Christopher Lloyd stars as Quicksilver, a delightful collector of oddities. After a newlywed couple's car breaks down, the husband goes off for help. Along comes Quicksilver in his Rolls Royce, offering the fearsome brid... more »e refuge. He then tells her a story of a traveling salesman who stops at a rustic little diner and is given a set of "chattering teeth" as a birthday present. He picks up a hitchhiker and trouble follows. In the second story, Matt Frewer plays a petty pickpocket who meets Lloyd in his house of oddities and is todl the story of a plastic surgeon whose hands stage a revolt against him for their independence.« less
Chad B. (abrnt1) from CABERY, IL Reviewed on 2/20/2012...
This was a pilot for a tv series that wasn't picked up. Mick Garris does a decent enough job with the source material, but the Christopher Lloyd segments are horrible. Lloyd appears to be playing a cross dressing nutcase.
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Kim Olav Svines | Sandnes, Norway | 05/20/2000
(2 out of 5 stars)
"On the cover, it reads "by Stephen King & Clive Barker". Man, I was dissapinted when I saw this one. The stories are amazingly weak, and it wasn't scary at all. If you're a huge horror-fan, and love Stephen King and Clive Barker, this movie is interesting to have seen. But if you're looking for a good scare, than this one is last of your choice!"
Killer novelty teeth and jimmy hands...
cookieman108 | Inside the jar... | 07/13/2005
(3 out of 5 stars)
"I've always enjoyed a good horror anthology movie (although I'm not sure after watching this film it actually fits in that category), some of my favorites being (in no particular order) Dr. Terror's House of Horrors (1965), The House That Dripped Blood (1970), Tales from the Crypt (1972), Asylum (1972), The Vault of Horror (1973), and Creepshow (1982), so, when I Quicksilver Highway (1997) appeared on my radar, I was naturally curious...a curiosity that wasn't necessarily rewarded as I got around to watching it last night...this made for TV feature is based on two short stories, one titled `Chattery Teeth' by Stephen King, and another titled `The Body Politic' by Clive Barker, both well known authors in the field of horror literature. Adapted and directed by Mick Garris (Critters 2: The Main Course, Sleepwalkers), the film stars Christopher Lloyd (The Addams Family) and Matt Frewer (Max Headroom). Also appearing is Raphael Sbarge (Risky Business, My Science Project), Missy Crider (Gigli), Silas Weir Mitchell (The Whole Ten Yards), Bill Nunn (Spider-Man 2), Veronica Cartwright (Alien, The Right Stuff), and Cynthia Garris, who just happens to be married to the director and all of her credits happen to be productions her husband directed...whatever...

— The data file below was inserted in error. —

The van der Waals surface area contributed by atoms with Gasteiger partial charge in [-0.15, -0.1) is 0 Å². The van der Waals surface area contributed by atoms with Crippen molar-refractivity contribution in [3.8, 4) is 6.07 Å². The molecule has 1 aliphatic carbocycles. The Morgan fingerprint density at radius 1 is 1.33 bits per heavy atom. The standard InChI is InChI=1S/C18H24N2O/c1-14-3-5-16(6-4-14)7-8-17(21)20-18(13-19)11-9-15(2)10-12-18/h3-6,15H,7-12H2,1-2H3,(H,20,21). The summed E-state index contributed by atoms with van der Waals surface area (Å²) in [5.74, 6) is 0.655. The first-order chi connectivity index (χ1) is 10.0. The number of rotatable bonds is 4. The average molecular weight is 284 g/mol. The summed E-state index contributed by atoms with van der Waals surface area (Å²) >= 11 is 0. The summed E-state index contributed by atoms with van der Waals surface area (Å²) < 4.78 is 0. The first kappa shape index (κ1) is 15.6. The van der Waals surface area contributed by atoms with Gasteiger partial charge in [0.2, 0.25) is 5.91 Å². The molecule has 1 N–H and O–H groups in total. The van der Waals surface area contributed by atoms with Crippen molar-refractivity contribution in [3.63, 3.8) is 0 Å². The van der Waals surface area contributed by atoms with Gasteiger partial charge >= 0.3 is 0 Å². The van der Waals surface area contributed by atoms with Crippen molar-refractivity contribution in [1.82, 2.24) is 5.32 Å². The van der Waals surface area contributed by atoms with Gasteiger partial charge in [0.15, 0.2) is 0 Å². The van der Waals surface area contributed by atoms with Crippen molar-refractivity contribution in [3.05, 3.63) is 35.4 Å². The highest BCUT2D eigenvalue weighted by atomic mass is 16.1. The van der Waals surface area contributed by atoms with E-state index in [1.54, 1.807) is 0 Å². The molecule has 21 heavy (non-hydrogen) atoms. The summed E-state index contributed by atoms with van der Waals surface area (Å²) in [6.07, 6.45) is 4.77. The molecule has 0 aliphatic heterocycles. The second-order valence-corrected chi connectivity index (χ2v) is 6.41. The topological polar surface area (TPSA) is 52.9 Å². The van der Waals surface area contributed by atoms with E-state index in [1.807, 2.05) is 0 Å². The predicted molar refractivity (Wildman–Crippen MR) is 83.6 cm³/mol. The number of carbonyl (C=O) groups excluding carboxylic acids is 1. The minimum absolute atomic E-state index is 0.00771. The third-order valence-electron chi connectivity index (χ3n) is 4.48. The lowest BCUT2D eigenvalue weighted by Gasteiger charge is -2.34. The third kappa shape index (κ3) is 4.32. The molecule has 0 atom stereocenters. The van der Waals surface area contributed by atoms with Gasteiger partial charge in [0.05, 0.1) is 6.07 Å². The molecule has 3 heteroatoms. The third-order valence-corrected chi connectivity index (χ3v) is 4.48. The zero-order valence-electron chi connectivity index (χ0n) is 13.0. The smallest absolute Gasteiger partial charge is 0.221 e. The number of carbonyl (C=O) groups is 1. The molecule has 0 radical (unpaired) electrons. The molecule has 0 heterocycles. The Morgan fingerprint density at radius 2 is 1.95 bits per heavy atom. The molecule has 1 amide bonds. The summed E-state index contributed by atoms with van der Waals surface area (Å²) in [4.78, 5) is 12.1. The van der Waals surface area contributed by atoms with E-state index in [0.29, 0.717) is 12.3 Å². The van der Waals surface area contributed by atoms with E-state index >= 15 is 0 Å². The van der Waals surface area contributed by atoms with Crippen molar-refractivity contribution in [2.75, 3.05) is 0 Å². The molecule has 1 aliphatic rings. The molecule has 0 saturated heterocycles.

The film begins on a lonely desert highway where we see a recently married young couple stranded due to a flat tire and an even flatter spare...the knuckleheaded husband decides the only thing to do is to leave his wife, who's pregnant by the way, at the car and go off in seek of help, but not in the direction they came from (which would seem the logical choice, since one would know what was behind), but forward, into the unknown...anyway, while the woman waits nervously, aide appears in the form of a Rolls Royce with motor home (with a Victorian interior) in tow, driven by a weirdo named Aaron Quicksilver (Lloyd), who offers the safety of his company while waiting for the husband to return. He describes himself as a traveler and a collector of interesting stories and facts, to which he proceeds to relate a particularly stupid tale about a traveling salesman, a sinister hitchhiker (aren't they all), and a pair of murderous, oversized, chattering, novelty teeth (seriously). After this we switch to scenes of a carnival and we're witnessing a pickpocket on his rounds, ducking into an exhibition called `Exposition of Delightful Horrors' in hopes of eluding the police. Guess who happens to be running the exhibition? Aaron Quicksilver...who then begins to tell a tale of a successful cosmetic surgeon (Frewer) suffering from a severe case of the `jimmy' hands, in other words, his hands begin acting of their own accord, and even to the point where they begin plotting a revolt...a `digital revolution', if you will...
Okay, I'm not really sure what kind of look they were going for when they made Christopher Lloyd up the way they did, but he comes off like some unholy hybrid of Liza Minnelli and Carol Burnett...which is pretty creepy (in a sleazy sort of way), but really didn't put me in the mood for receiving tales of terror (of which there are none here, by the way)...and I love the fact that the only people Lloyd's character could get to listen to his particularly lame stories are those who were essentially trapped into doing so...you see, the newly married woman got stuck with him because night was falling and the coyotes began howling, while the thief was forced into Quicksilver's company to avoid being arrested...and both of these people asked virtually the same question after the end of each tale in that of `Is their any point to your story?' So essentially what you have is a cross-dressing, psuedo-metaphilosophical, freaky deaky traveling around the back roads of America in a Victoria style motor home telling pointless stories to people whose only other choices beyond listening to said stories are incarceration or death? Great premise for a film...as far as the movie itself, the production values were decent, the actors professional (I hope Lloyd got paid really well for having present himself in such a manner), the direction capable, the music exceptional (composed by Mark Mothersbaugh) with the main weakness being in the material. This just served to confirm my ardent belief that not every bit of literature necessarily deserves to be turned into a movie or TV show, even if they're based on material written by the likes of Clive Barker or Stephen King. I haven't read either of the stories these adaptations are based on, so I couldn't tell you if this was a case of weak source material or just a rather lame adaptation. Did Stephen King really write a story about a pair of chattering novelty teeth coming alive and biting people to death? Perhaps the once deep waters of inspiration have since suffered a drought...maybe it was from his Bachman days...as far as the Barker story, I'm sure it came across much better on paper than it did on screen. There were some comical moments, specifically with regards to the hands `communicating' with each, talking about freedom and revolution in high pitched voices sound a lot like those little Brownie characters from the George Lucas/Ron Howard film Willow (1988). One aspect that did creep me out a little was the fact the director had his wife Cynthia cast in the 2nd story, as the surgeon's wife, specifically the scenes when her character and Frewer's began making out, all while her husband was behind the camera giving direction...so he got paid to film his wife, who is also got paid, making out with another man? That's beautiful...I know, I know...actors and directors are supposed to be professionals, but still, wouldn't you feel the least bit off watching your spouse getting it on with another?